Ron Satterfield’s excavation company uses both Gantt scheduling charts and Gantt load charts.
(a) Today, which is the end of day 7, Ron is reviewing the Gantt chart depicting these schedules:
Job #151 was scheduled to begin on day 3 and to take 6 days. As of now, it is 1 day ahead of schedule.
Job #177 was scheduled to begin on day 1 and take 4 days. It is currently on time.
Job #179 was scheduled to start on day 7 and take 2 days. It actually got started on day 6 and is progressing according to plan.
Job #211 was scheduled to begin on day 5, but missing equipment delayed it until day 6. It is progressing as expected and should take 3 days.
Job #215 was scheduled to begin on day 4 and take 5 days. It got started on time but has since fallen behind 2 days.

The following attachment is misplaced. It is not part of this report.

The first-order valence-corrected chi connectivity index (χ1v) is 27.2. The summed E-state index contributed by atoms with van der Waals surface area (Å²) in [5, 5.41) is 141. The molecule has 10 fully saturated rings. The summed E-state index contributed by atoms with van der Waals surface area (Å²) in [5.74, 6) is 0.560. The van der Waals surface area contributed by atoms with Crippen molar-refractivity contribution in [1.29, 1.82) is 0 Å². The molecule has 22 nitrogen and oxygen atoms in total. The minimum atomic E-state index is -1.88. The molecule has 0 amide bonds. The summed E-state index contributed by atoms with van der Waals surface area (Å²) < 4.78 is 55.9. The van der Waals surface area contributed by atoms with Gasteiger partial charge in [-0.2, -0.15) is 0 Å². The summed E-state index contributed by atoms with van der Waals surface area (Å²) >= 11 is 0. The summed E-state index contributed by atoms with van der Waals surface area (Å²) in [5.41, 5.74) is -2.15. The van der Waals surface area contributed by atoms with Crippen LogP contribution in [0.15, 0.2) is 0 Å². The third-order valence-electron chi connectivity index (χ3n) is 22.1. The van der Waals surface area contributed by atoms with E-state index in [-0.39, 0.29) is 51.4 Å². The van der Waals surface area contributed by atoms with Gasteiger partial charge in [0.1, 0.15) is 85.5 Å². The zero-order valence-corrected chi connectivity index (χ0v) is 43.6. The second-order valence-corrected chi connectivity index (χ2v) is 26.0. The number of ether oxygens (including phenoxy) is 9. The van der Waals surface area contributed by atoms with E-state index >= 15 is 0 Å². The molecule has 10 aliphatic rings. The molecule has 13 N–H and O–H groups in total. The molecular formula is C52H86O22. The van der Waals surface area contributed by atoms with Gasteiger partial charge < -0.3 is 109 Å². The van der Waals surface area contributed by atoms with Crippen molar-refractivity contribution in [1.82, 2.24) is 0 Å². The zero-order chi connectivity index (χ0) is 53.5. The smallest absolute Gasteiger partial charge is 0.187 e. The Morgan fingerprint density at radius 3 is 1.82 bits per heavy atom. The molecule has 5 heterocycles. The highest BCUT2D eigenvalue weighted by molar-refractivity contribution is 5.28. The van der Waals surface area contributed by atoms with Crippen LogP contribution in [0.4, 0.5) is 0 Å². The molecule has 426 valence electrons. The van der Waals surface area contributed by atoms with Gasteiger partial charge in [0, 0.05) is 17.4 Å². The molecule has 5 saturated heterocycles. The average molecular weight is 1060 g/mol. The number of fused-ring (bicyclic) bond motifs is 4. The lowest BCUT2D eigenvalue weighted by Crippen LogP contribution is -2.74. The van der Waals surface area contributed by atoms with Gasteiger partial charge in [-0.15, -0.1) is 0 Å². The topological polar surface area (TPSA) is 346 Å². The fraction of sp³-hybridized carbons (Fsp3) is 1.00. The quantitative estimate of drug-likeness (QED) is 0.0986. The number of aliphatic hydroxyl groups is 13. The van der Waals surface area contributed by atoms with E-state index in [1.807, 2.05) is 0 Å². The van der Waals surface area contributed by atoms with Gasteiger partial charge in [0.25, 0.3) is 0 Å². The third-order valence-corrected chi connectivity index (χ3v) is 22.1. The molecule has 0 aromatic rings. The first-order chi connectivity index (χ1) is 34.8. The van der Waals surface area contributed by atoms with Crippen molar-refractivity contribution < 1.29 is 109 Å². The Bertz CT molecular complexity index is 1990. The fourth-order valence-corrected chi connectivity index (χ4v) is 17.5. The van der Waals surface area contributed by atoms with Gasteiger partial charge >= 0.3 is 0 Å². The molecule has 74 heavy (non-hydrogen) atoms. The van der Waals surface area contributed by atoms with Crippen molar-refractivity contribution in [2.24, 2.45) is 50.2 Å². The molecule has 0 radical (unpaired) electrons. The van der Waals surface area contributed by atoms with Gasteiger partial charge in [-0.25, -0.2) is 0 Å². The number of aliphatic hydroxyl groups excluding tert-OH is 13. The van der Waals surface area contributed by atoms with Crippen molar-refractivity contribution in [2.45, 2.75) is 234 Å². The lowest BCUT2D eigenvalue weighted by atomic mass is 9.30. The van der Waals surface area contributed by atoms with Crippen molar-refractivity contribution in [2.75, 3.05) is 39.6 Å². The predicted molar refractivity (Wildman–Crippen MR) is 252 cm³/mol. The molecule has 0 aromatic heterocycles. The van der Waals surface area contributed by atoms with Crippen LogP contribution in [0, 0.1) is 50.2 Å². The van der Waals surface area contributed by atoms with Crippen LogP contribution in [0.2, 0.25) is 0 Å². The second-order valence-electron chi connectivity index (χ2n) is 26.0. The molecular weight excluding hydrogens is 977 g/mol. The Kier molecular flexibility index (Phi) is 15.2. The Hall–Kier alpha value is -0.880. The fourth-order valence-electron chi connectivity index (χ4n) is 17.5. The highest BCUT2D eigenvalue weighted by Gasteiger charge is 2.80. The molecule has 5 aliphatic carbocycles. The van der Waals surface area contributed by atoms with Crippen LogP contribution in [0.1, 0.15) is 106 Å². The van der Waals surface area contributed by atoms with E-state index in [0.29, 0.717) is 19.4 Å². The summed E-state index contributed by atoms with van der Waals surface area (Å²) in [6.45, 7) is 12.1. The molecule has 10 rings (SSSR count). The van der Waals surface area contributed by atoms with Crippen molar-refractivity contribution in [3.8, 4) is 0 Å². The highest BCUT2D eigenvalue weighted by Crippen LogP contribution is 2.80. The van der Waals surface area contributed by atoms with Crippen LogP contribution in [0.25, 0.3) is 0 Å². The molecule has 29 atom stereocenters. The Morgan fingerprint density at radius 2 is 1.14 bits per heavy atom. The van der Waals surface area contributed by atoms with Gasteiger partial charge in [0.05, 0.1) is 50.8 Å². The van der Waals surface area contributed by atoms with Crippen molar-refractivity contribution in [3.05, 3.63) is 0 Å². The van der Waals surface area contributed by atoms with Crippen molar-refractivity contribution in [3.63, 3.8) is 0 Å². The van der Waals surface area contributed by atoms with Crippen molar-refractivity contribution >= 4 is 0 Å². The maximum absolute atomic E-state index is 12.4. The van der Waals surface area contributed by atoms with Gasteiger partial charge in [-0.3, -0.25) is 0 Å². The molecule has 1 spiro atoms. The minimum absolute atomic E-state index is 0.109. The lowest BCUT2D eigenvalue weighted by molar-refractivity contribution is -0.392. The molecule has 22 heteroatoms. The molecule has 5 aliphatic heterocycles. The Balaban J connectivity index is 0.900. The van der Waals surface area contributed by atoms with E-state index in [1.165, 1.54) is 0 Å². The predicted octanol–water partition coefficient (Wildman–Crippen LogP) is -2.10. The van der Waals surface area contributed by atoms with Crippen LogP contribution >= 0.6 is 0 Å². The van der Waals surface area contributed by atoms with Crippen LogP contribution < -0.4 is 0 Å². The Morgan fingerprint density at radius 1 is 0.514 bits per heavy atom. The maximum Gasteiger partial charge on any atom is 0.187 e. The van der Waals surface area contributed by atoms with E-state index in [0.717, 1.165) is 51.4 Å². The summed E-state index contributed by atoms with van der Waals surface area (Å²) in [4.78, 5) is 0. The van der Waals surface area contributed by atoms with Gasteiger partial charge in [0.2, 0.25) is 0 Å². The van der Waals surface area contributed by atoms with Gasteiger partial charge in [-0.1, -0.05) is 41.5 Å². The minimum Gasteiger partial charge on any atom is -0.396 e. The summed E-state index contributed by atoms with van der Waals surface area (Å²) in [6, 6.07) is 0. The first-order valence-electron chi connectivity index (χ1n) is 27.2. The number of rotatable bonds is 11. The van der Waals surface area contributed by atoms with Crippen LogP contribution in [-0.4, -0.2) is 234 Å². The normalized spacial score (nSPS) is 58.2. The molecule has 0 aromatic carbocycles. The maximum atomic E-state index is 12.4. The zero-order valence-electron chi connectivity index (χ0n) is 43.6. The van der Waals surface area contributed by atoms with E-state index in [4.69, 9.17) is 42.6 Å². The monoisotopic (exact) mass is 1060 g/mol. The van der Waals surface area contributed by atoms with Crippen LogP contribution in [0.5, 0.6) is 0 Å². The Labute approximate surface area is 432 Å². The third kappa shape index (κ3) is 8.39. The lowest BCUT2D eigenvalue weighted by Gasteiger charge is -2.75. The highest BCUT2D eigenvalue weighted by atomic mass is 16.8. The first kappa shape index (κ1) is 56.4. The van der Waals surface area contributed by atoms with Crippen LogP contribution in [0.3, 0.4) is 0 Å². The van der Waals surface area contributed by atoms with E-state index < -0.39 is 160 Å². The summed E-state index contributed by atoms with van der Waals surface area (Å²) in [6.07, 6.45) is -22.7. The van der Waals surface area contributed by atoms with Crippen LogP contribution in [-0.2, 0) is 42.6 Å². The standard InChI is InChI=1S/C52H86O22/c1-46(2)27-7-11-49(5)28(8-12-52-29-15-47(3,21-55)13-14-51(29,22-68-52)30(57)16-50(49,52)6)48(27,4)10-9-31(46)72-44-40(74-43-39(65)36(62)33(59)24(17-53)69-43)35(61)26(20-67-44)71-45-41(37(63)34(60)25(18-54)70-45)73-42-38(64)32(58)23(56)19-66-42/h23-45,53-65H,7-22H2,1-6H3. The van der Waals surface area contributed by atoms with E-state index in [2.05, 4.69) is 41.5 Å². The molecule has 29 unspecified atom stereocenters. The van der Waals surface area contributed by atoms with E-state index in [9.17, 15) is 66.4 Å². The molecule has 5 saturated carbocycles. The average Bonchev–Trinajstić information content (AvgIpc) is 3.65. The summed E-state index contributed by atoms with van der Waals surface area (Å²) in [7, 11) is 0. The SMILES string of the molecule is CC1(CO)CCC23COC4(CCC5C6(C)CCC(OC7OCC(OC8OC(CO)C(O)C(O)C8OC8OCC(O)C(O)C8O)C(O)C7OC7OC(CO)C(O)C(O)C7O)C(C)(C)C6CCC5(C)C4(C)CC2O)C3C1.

Draw the Gantt scheduling chart for the activities above.
(b) Ron now wants to use a Gantt load chart to see how much work is scheduled in each of his three work teams: Able, Baker, and Charlie. Five jobs constitute the current work load for these three work teams: Job #250, requiring 48 hours and #275 requiring 32 hours for Work Team Able; Jobs #210, and #280 requiring 16 and 24 hours, respectively, for Team Baker; and Job #225, requiring 40 hours, for Team Charlie,
Prepare the Gantt load chart for these activities.